TUCSON, Ariz. – Casey Nethercott was in Cochise County Superior Court Tuesday, hoping to get his ranch back.
The courts took Nethercott’s 70-acre ranch near Douglas away from him in 2005 and gave it to two illegal immigrants to help satisfy a lawsuit.
"This is illegal, unwarranted and if it happened again in another courtroom, those lawyers possibly could be arrested for what they did," Nethercott said in court.
In 2003, Nethercott was part of a border patrol vigilante group called Ranch Rescue.
He stopped two illegal immigrants in Texas who alleged that Nethercott threatened and pistol-whipped them. Nethercott was never convicted of those crimes but was sent to prison in Texas for unlawful possession of a firearm by a felon.
In 2006, Arizona voters passed a constitutional amendment to prevent anyone in the country illegally from collecting punitive damages in a legal case no matter what happens to them.
Then in April, Gov. Jan Brewer added to the law, making it retroactive to 2004. Brewer’s move helped prop the door open for Nethercott to try and get his land back.
"This law states that illegals do not and will not come into this country and take American homes," Nethercott said. "Our House signed it. Our Senate signed it and our governor signed it."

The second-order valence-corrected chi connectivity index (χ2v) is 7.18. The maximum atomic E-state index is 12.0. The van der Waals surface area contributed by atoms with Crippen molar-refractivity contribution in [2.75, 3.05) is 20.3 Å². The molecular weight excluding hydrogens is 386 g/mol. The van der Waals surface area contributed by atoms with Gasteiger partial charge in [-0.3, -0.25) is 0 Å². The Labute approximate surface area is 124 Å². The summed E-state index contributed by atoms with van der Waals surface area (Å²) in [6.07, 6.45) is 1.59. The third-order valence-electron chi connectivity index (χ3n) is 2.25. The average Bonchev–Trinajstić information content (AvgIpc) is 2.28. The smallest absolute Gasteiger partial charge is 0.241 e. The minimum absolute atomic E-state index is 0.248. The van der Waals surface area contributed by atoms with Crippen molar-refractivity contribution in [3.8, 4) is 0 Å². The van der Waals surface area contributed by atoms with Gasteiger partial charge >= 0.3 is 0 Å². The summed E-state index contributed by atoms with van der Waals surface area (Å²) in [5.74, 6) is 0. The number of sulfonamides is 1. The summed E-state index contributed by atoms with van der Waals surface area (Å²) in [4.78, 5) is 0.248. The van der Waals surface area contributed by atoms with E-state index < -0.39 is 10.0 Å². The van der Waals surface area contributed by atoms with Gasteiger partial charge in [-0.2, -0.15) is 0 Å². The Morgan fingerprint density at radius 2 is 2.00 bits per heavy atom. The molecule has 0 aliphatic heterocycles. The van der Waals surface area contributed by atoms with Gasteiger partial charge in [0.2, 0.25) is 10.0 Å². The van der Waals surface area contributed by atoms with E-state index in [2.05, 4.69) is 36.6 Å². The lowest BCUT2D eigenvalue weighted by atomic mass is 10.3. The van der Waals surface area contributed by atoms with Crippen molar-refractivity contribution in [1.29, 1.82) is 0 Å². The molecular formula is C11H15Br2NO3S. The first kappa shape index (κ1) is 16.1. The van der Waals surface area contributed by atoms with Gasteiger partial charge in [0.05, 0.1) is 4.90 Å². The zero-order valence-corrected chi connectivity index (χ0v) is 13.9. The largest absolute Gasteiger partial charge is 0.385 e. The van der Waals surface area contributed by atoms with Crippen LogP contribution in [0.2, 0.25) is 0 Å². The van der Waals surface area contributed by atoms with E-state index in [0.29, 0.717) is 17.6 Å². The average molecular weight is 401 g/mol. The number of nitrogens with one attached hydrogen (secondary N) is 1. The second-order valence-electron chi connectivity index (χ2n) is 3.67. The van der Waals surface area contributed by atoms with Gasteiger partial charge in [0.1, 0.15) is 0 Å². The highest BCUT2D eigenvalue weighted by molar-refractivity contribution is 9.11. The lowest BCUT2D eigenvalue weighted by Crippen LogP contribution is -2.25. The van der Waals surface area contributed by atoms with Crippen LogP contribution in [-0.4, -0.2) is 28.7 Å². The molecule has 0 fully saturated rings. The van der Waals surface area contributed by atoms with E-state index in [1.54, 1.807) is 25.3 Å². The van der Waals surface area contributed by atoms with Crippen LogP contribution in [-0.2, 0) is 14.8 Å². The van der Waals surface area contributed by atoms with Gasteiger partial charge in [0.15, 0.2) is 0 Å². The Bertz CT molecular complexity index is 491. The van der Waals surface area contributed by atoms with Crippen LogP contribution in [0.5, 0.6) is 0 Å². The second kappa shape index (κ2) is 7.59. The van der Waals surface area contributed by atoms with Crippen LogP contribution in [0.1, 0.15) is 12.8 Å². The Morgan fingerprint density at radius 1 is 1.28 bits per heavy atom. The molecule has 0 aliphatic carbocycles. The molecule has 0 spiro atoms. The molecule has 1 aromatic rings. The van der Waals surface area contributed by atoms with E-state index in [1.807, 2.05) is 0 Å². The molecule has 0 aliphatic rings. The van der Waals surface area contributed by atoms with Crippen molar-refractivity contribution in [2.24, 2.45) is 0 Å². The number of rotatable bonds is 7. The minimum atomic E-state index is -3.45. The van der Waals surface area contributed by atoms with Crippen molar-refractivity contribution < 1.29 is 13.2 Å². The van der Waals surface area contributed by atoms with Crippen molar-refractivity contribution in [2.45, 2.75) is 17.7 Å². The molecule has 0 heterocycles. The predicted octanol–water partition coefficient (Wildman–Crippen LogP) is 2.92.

According to the Cochise County judge, there were a few problems with Nethercott’s argument and, therefore, ruled against him.
Jana Flagler is a lawyer representing the Southern Poverty Law Center. It’s the group that helped the immigrants in the lawsuit.
"Mr. Nethercott’s cause of action accrued too early," Flagler said. "Also, no punitive damages were awarded against Mr. Nethercott in Texas, only compensatory damages so the argument of the plaintiffs is that the law also didn't apply for that reason."
3TV tried to get a comment from Nethercott after the judge’s ruling, but he was unavailable.